Molecular robots. What are they? How do they work? Are they ethical? A piece written by Heather Zeiger, a bioethicists, gives all the lowdown on how they work and the ethics behind them.
While she goes into detail on how they work (read her article for more in depth explanation), I just want to give the big picture. Overall, these that she talks about, are not these little machines that run about the body on wheels or legs or any thing like that. They are little tags that cause a chain reaction of events that tell the body to do something, such as destroy a diseased cell. In other words, they are molecules, designed by scientists, that are to be injected into someone. They are able to tag diseased cells, such as cancer cells, and these cells are then destroyed.
However, she does have a couple of concerns. Like anything in science we have to think through the implications. We have to weight the pros and the cons.
Here are her ethical concerns.
Always with new technologies, there is a question of safety. If this concept works in vivo, and researchers are able to identify tagged cells, the next step will be to see if the automata produce any adverse side-effects.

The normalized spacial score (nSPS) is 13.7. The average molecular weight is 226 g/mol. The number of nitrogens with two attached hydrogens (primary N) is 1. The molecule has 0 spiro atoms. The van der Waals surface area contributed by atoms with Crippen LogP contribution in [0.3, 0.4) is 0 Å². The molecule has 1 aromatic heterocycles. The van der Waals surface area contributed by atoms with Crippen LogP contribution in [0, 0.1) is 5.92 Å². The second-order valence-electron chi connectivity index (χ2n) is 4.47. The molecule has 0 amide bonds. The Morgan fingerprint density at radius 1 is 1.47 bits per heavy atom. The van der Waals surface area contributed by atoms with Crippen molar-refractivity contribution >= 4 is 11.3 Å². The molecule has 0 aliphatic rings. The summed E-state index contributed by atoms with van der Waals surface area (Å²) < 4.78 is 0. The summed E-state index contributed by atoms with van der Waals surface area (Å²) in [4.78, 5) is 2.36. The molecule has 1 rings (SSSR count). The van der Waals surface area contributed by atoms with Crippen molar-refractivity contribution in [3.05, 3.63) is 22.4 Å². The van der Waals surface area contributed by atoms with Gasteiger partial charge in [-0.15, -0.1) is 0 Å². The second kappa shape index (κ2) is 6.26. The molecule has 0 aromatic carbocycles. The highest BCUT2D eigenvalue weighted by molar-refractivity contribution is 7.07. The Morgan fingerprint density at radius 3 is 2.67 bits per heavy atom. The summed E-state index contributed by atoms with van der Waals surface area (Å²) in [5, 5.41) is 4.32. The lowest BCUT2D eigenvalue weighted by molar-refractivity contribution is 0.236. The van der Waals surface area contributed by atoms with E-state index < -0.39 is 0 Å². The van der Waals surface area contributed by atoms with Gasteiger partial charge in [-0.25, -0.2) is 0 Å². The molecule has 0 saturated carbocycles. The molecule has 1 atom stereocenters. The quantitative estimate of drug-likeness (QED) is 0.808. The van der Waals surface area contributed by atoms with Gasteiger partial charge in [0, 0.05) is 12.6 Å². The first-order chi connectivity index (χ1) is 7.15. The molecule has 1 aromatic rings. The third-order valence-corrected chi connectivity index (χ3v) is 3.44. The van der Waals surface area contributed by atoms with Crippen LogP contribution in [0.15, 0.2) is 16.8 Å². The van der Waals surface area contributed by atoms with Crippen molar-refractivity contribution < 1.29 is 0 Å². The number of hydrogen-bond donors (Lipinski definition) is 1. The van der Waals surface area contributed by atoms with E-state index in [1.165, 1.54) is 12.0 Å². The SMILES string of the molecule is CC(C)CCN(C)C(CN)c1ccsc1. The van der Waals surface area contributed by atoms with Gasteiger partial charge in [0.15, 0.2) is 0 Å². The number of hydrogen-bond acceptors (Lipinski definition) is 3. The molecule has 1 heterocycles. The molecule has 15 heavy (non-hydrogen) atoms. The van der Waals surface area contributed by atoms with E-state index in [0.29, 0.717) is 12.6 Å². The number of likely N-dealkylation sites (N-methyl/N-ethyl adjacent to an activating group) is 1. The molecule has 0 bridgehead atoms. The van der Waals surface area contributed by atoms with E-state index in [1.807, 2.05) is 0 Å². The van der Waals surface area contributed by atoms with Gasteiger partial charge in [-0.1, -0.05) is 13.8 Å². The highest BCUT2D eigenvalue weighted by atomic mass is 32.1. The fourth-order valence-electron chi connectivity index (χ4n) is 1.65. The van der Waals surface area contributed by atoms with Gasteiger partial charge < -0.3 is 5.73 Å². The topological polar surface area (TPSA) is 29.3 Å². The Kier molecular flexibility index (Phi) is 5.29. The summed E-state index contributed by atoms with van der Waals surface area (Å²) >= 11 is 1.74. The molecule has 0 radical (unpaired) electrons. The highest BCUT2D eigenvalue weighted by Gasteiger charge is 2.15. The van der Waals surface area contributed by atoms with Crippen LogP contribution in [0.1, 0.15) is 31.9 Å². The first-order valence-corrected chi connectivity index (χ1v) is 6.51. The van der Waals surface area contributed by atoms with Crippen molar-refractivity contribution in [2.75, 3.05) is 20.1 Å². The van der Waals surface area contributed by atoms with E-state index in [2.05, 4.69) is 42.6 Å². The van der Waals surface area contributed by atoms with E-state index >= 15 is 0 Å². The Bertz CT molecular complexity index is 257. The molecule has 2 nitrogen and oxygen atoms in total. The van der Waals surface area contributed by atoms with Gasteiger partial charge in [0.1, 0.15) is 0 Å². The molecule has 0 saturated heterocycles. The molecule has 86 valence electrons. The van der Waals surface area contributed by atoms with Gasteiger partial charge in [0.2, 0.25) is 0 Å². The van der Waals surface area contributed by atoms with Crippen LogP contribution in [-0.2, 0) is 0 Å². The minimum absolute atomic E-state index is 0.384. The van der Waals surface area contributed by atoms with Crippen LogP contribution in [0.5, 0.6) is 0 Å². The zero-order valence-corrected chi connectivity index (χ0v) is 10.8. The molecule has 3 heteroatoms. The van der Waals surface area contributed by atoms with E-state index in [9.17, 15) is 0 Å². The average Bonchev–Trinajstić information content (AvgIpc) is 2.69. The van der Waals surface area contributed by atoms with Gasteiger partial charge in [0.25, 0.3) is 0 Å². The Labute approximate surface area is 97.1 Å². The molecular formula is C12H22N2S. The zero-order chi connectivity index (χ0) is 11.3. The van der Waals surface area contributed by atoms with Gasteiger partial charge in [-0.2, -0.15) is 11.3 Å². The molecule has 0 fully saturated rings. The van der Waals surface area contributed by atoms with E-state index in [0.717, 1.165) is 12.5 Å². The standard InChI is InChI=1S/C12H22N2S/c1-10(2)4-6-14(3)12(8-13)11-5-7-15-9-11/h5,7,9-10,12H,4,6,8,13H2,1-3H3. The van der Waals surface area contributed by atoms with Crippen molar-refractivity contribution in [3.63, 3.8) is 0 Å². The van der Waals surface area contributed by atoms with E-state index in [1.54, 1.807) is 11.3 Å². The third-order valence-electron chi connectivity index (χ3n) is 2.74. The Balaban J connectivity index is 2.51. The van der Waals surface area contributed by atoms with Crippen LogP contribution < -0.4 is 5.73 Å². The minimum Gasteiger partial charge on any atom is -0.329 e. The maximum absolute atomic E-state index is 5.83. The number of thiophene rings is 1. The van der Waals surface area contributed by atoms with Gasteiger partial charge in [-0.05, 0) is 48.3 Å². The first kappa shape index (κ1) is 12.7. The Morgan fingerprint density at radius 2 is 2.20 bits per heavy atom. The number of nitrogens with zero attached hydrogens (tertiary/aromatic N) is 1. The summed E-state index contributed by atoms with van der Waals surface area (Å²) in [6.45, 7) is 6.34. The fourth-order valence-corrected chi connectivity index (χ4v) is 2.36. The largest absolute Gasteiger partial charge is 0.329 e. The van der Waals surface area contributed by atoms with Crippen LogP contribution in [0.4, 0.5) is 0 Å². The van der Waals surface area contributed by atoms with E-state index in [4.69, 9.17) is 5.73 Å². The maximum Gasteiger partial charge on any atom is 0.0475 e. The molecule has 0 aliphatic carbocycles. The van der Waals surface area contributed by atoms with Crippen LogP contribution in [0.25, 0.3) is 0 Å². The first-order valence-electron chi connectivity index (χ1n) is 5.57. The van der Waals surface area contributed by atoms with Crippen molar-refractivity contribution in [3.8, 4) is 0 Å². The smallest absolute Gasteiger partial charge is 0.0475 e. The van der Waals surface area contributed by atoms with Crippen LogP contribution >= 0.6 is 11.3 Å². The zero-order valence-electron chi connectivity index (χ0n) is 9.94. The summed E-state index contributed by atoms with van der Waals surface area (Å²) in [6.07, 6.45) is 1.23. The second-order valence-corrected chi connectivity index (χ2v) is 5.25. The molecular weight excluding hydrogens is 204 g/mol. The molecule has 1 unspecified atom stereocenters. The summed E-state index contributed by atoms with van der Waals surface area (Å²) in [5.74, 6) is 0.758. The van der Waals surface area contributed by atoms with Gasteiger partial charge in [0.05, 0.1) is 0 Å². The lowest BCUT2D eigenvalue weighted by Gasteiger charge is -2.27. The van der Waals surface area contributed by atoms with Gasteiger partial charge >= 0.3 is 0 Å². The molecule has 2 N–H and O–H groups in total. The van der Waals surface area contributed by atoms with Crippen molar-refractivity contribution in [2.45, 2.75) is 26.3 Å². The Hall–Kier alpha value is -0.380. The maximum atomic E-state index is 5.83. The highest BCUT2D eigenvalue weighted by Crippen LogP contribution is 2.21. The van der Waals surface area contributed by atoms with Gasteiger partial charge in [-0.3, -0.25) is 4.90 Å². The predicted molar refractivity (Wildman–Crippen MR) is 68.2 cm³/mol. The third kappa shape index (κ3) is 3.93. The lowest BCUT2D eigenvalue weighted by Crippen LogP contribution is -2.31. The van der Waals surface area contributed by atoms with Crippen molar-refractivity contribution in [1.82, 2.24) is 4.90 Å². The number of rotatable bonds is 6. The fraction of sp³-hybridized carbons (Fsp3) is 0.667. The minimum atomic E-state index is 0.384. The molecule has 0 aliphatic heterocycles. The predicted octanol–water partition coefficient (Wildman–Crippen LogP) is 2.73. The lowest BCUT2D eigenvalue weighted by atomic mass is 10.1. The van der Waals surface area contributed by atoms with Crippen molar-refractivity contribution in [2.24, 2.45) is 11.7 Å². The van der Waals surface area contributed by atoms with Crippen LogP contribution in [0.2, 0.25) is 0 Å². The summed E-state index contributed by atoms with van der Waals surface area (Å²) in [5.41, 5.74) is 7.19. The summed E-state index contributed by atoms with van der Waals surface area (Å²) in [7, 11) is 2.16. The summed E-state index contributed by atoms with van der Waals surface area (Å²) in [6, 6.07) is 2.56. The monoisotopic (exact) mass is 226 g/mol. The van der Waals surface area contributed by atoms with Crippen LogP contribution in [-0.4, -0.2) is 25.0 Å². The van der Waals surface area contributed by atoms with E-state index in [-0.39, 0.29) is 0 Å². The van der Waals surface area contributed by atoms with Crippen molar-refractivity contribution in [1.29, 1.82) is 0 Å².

Additionally, as is the case with things like contrast agents and biological markers, getting the tags into the body is one thing, but getting them out is another. The first question is “Will these automata need to be removed?” The second question is “If so, then how?”(1)
Again, science is not a free-for-all game, we do have issues that we have to think about before we jump into the process. However, not everything “man-made” is wrong. We just have to consider the consequences and ethics. Is it moral, will it destroy life, what are the reasons we are doing it for? All these and more have to be considered as we do science.
(1) Zeiger, Heather. Bioethics.com. http://bioethics.com/?p=14106